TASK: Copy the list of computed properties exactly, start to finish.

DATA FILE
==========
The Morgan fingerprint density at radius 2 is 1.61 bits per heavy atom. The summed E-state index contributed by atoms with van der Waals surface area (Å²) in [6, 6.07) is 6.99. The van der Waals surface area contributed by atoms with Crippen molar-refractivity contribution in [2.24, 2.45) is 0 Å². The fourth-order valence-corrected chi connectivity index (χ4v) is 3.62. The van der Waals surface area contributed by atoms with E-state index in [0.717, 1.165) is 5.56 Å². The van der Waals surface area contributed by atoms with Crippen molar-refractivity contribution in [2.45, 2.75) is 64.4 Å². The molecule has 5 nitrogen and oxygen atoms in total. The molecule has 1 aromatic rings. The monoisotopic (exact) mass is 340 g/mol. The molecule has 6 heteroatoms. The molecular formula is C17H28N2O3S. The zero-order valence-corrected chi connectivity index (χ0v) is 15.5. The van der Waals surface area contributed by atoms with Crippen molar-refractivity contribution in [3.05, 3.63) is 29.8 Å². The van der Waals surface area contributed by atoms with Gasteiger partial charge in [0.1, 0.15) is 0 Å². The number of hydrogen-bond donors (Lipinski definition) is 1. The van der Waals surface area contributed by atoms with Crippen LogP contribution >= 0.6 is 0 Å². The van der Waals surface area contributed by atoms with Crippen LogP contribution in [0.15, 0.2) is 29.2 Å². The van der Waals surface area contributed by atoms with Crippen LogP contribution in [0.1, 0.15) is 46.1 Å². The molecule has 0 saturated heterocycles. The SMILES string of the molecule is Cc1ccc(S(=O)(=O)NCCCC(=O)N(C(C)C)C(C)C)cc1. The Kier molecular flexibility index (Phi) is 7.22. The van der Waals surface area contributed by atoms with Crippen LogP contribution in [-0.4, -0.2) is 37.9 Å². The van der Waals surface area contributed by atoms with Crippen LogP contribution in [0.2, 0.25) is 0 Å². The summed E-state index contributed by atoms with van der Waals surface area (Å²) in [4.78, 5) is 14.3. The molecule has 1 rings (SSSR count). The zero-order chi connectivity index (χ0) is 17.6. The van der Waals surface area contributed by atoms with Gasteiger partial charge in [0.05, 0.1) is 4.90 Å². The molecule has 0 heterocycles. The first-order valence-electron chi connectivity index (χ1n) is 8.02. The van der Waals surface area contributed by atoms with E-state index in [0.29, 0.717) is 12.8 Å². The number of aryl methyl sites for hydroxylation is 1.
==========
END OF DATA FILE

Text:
The Morgan fingerprint density at radius 2 is 1.61 bits per heavy atom. The summed E-state index contributed by atoms with van der Waals surface area (Å²) in [6, 6.07) is 6.99. The van der Waals surface area contributed by atoms with Crippen molar-refractivity contribution in [2.24, 2.45) is 0 Å². The fourth-order valence-corrected chi connectivity index (χ4v) is 3.62. The van der Waals surface area contributed by atoms with E-state index in [0.717, 1.165) is 5.56 Å². The van der Waals surface area contributed by atoms with Crippen molar-refractivity contribution in [2.45, 2.75) is 64.4 Å². The molecule has 5 nitrogen and oxygen atoms in total. The molecule has 1 aromatic rings. The monoisotopic (exact) mass is 340 g/mol. The molecule has 6 heteroatoms. The molecular formula is C17H28N2O3S. The zero-order valence-corrected chi connectivity index (χ0v) is 15.5. The van der Waals surface area contributed by atoms with Crippen molar-refractivity contribution in [3.05, 3.63) is 29.8 Å². The van der Waals surface area contributed by atoms with Gasteiger partial charge in [0.1, 0.15) is 0 Å². The number of hydrogen-bond donors (Lipinski definition) is 1. The van der Waals surface area contributed by atoms with Crippen LogP contribution >= 0.6 is 0 Å². The van der Waals surface area contributed by atoms with Crippen LogP contribution in [0.15, 0.2) is 29.2 Å². The van der Waals surface area contributed by atoms with Crippen LogP contribution in [0.1, 0.15) is 46.1 Å². The molecule has 0 saturated heterocycles. The SMILES string of the molecule is Cc1ccc(S(=O)(=O)NCCCC(=O)N(C(C)C)C(C)C)cc1. The Kier molecular flexibility index (Phi) is 7.22. The van der Waals surface area contributed by atoms with Crippen LogP contribution in [-0.4, -0.2) is 37.9 Å². The van der Waals surface area contributed by atoms with Crippen LogP contribution in [0.2, 0.25) is 0 Å². The summed E-state index contributed by atoms with van der Waals surface area (Å²) in [4.78, 5) is 14.3. The molecule has 1 rings (SSSR count). The zero-order chi connectivity index (χ0) is 17.6. The van der Waals surface area contributed by atoms with Gasteiger partial charge in [0.05, 0.1) is 4.90 Å². The molecule has 0 heterocycles. The first-order valence-electron chi connectivity index (χ1n) is 8.02. The van der Waals surface area contributed by atoms with E-state index in [0.29, 0.717) is 12.8 Å². The number of aryl methyl sites for hydroxylation is 1.